NRECA, Consortium of Electric Co-ops Selected for Microgrid Deployment Funding

ARLINGTON, Va. – NRECA and a consortium of seven electric cooperatives across the country were today selected for negotiations for more than $45 million in Bipartisan Infrastructure Law funding from the Department of Energy’s (DOE) Office of Clean Energy Demonstrations (OCED) Energy Improvements in Rural or Remote Areas (ERA) program.

NRECA’s consortia bids enable smaller co-ops to work together to submit competitive applications for infrastructure funds. This specific consortium project will deploy microgrids to improve grid resilience and reliability in seven rural communities. The participating cooperatives will also leverage their experience to share learnings with other electric co-ops across the country.

“This funding is an important step as electric co-ops work to improve access to affordable and reliable energy in rural America,” said NRECA CEO Jim Matheson. “By deploying microgrids in communities across the country, co-ops are exploring new ways to keep the lights on and meet tomorrow’s energy needs.”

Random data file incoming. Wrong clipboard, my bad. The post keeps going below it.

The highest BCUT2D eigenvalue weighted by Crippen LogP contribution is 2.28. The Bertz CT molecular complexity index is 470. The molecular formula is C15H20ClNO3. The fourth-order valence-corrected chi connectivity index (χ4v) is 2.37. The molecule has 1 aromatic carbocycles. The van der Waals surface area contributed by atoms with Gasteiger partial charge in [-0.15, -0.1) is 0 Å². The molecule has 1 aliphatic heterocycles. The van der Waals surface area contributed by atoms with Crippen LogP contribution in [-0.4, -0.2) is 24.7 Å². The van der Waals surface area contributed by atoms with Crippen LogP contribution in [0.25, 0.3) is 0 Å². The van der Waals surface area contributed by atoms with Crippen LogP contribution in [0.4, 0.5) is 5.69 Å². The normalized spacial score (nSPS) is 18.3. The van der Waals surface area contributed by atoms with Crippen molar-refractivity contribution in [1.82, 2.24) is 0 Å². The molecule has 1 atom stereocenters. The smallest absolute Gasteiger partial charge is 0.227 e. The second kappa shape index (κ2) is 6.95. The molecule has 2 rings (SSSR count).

A microgrid is a power system that is detached from the main electric grid either full time or for a specific event, like a power outage. The seven consortium participants include:

  • Anza Electric Cooperative, Inc in California.
  • Blue Ridge Energy in North Carolina.
  • Flathead Electric Cooperative, Inc in Montana.
  • Minnesota Valley Electric Cooperative in Minnesota.
  • Missoula Electric Cooperative in in Montana.
  • Trico Electric Cooperative in Arizona.
  • Volunteer Electric Cooperative in Tennessee.

Examples of the anticipated impact from the microgrid projects include the potential for annual electricity savings of up to $400,000 in the town of Decatur, Tennessee and an up to 70% reduction in power outages in Cooke City, Montana.  

The National Rural Electric Cooperative Association is the national trade association representing nearly 900 local electric cooperatives. From growing suburbs to remote farming communities, electric co-ops serve as engines of economic development for 42 million Americans across 56 percent of the nation’s landscape. As local businesses built by the consumers they serve, electric cooperatives have meaningful ties to rural America and invest $15 billion annually in their communities.